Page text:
The Harris Federation, established by a carpet salesman to run a chain of academised schools, seems determined to push ahead with establishing a primary school on the Purley Way, on a derelict site alongside one of the busiest roads in south London, where air pollution has been measured at levels dangerously in excess of legal limits.
Croydon’s planning department recently rejected plans for a four-form-of-entry Harris primary on Purley Way because they advised that the site of the former Red Gates school was too small for a school supposed to accommodate more than 700 children.
Undaunted, Harris was leafleting households in South Croydon over the weekend, in doing so announcing that their school will be opening in September 2016, initially housed in temporary huts, with the permanent-built school due to be ready a year later. The eight-page brochure invites applications from parents of children to start next year, but makes no mention of how many pupils the school will be catering for.
Despite the obvious traffic and pollution issues for a school located alongside the A23 Purley Way, Harris intend to have a catchment area extending well beyond Waddon and into central Croydon.
“We would aim for children to be able to walk to school due to lack of parking around the site,” they state, without any mention of how they might prevent parents driving their children to a school with a potential for 1,000 additional car journeys daily on that stretch of the road. Maybe Wing Yip, the Chinese superstore across the busy main road, will oblige by letting parents drop off kids in their car park?
The Purley Way primary will be “twinned” with Harris’s Haling Park secondary academy. The new primary building provided at tax-payers’ expense by Croydon Council will, Harris state, “…be bright, welcoming and spacious…”. Which sort of contradicts the council’s own planning department.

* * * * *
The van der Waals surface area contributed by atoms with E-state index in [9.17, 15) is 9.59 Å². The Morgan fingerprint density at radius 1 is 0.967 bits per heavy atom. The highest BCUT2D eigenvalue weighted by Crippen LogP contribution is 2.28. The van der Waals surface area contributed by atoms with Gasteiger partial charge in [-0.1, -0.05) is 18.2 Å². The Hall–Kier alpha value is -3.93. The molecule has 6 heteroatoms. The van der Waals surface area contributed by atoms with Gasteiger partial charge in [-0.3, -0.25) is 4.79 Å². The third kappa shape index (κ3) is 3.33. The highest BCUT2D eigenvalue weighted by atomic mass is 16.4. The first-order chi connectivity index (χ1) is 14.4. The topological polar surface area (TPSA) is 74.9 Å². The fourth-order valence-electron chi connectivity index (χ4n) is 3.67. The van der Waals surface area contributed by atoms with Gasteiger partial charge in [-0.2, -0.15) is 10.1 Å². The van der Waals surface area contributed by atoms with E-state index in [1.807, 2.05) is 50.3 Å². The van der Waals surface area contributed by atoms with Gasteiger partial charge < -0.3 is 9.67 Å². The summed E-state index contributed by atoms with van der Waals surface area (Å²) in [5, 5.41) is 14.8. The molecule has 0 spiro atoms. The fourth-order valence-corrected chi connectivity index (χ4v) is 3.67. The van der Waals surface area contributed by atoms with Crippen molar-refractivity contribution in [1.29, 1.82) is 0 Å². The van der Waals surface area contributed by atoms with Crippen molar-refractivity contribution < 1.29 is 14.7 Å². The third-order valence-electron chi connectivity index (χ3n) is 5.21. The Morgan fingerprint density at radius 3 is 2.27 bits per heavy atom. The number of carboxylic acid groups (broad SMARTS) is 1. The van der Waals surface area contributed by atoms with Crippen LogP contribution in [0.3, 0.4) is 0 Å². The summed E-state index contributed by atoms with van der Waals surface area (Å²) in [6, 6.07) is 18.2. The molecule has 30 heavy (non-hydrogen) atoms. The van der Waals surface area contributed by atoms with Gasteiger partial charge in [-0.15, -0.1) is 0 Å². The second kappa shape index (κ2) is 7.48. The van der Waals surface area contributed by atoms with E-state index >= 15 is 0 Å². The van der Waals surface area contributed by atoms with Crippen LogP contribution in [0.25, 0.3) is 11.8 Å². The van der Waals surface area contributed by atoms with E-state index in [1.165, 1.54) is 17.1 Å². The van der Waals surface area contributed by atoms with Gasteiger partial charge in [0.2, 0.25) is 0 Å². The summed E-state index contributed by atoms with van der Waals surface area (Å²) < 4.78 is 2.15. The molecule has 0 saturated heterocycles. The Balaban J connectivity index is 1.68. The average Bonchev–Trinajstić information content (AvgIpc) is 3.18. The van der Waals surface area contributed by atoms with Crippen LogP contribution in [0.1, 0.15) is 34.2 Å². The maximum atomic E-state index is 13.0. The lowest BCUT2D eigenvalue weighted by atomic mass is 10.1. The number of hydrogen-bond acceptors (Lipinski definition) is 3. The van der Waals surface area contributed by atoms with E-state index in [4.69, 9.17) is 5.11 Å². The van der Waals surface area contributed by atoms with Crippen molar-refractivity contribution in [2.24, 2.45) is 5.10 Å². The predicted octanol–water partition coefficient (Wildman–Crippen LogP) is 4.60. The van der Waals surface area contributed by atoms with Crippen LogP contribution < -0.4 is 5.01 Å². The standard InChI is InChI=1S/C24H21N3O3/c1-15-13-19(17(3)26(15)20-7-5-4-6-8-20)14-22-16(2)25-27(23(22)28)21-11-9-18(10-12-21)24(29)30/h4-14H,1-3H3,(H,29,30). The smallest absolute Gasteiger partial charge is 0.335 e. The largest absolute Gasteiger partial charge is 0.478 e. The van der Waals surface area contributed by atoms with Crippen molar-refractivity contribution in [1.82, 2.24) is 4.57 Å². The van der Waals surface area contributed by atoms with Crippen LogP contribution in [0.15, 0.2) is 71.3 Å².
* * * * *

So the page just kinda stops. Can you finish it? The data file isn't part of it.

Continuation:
Earlier this month, Inside Croydon revealed exclusively that the school proposal, for it to be built not far from the Waddon Leisure Centre and close to the often grid-locked and heavily polluted Fiveways junction, had been switched from Oasis to Harris, but council officials reported that “a 4FE [four forms of entry] school would be over development of the site and would not be supported primarily due to transport related matters”.
Harris may well now be proceeding with plans for a slightly smaller school – three forms of entry would still mean 540 pupils on site, plus staff – although how this would address the “transport-related matters” flagged up by the council planning department is not mentioned in the Federation’s leaflet, which promises “everything an outstanding primary school could need… high-quality indoor and outdoor play spaces”.
“This is the perfect setting for Reception children starting school,” claims Harris’s publicity bumpf.
The brochure fails to mention whether gas masks will be a compulsory part of school uniform for the young pupils exposed to the Purley Way’s air pollution.
Harris is staging consultation coffee mornings, especially convenient for parents and residents who work for a living, on Thursday November 19, from 9 to 10.30am, and Wednesday, November 25, from 10 to 11.30am at Harris’s Haling Park primary academy (50-58 Haling Road, CR2 6HS), and information evenings staged at Waddon Leisure Centre on Monday November 23 (7.30-8.30pm) and Thursday November 26 (2-8pm).
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